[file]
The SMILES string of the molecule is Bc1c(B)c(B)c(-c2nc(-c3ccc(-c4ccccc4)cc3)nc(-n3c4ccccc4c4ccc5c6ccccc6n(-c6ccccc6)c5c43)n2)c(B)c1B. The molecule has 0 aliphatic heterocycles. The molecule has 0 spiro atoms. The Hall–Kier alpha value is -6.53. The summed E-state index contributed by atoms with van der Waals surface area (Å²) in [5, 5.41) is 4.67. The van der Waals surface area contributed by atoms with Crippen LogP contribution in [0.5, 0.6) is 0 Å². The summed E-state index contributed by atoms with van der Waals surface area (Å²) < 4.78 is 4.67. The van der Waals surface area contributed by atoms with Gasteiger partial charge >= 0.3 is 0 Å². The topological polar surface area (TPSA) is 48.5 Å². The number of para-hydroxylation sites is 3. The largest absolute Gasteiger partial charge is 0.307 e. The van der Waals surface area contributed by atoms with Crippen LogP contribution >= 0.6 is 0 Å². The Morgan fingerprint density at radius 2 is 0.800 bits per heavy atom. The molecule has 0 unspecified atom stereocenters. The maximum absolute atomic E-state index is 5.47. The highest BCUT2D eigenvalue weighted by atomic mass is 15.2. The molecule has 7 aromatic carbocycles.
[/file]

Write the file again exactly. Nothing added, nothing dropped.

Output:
The SMILES string of the molecule is Bc1c(B)c(B)c(-c2nc(-c3ccc(-c4ccccc4)cc3)nc(-n3c4ccccc4c4ccc5c6ccccc6n(-c6ccccc6)c5c43)n2)c(B)c1B. The molecule has 0 aliphatic heterocycles. The molecule has 0 spiro atoms. The Hall–Kier alpha value is -6.53. The summed E-state index contributed by atoms with van der Waals surface area (Å²) in [5, 5.41) is 4.67. The van der Waals surface area contributed by atoms with Crippen LogP contribution in [0.5, 0.6) is 0 Å². The summed E-state index contributed by atoms with van der Waals surface area (Å²) < 4.78 is 4.67. The van der Waals surface area contributed by atoms with Gasteiger partial charge >= 0.3 is 0 Å². The topological polar surface area (TPSA) is 48.5 Å². The number of para-hydroxylation sites is 3. The largest absolute Gasteiger partial charge is 0.307 e. The van der Waals surface area contributed by atoms with Crippen LogP contribution >= 0.6 is 0 Å². The Morgan fingerprint density at radius 2 is 0.800 bits per heavy atom. The molecule has 0 unspecified atom stereocenters. The maximum absolute atomic E-state index is 5.47. The highest BCUT2D eigenvalue weighted by atomic mass is 15.2. The molecule has 7 aromatic carbocycles.